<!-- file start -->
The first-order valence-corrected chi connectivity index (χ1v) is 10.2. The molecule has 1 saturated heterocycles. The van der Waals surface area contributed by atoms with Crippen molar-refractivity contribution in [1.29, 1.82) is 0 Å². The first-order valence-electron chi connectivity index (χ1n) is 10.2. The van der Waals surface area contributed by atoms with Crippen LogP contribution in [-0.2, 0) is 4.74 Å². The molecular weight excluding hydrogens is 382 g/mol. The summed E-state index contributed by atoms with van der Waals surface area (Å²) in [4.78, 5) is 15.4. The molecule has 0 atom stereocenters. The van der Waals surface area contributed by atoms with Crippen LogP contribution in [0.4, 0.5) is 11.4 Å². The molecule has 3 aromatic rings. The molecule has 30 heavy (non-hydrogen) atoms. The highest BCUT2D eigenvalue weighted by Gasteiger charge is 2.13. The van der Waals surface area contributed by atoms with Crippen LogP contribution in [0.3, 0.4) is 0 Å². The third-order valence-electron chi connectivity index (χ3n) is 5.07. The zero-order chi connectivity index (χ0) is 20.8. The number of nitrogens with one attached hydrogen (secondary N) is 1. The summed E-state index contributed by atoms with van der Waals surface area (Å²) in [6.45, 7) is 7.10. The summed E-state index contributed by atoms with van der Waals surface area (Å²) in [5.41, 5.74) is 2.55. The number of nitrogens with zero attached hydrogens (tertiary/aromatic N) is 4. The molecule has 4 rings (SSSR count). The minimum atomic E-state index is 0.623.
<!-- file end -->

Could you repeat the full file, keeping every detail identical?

The first-order valence-corrected chi connectivity index (χ1v) is 10.2. The molecule has 1 saturated heterocycles. The van der Waals surface area contributed by atoms with Crippen molar-refractivity contribution in [1.29, 1.82) is 0 Å². The first-order valence-electron chi connectivity index (χ1n) is 10.2. The van der Waals surface area contributed by atoms with Crippen LogP contribution in [-0.2, 0) is 4.74 Å². The molecular weight excluding hydrogens is 382 g/mol. The summed E-state index contributed by atoms with van der Waals surface area (Å²) in [4.78, 5) is 15.4. The molecule has 0 atom stereocenters. The van der Waals surface area contributed by atoms with Crippen LogP contribution in [0.4, 0.5) is 11.4 Å². The molecule has 3 aromatic rings. The molecule has 30 heavy (non-hydrogen) atoms. The highest BCUT2D eigenvalue weighted by Gasteiger charge is 2.13. The van der Waals surface area contributed by atoms with Crippen LogP contribution in [0.3, 0.4) is 0 Å². The third-order valence-electron chi connectivity index (χ3n) is 5.07. The zero-order chi connectivity index (χ0) is 20.8. The number of nitrogens with one attached hydrogen (secondary N) is 1. The summed E-state index contributed by atoms with van der Waals surface area (Å²) in [6.45, 7) is 7.10. The summed E-state index contributed by atoms with van der Waals surface area (Å²) in [5.41, 5.74) is 2.55. The number of nitrogens with zero attached hydrogens (tertiary/aromatic N) is 4. The molecule has 4 rings (SSSR count). The minimum atomic E-state index is 0.623.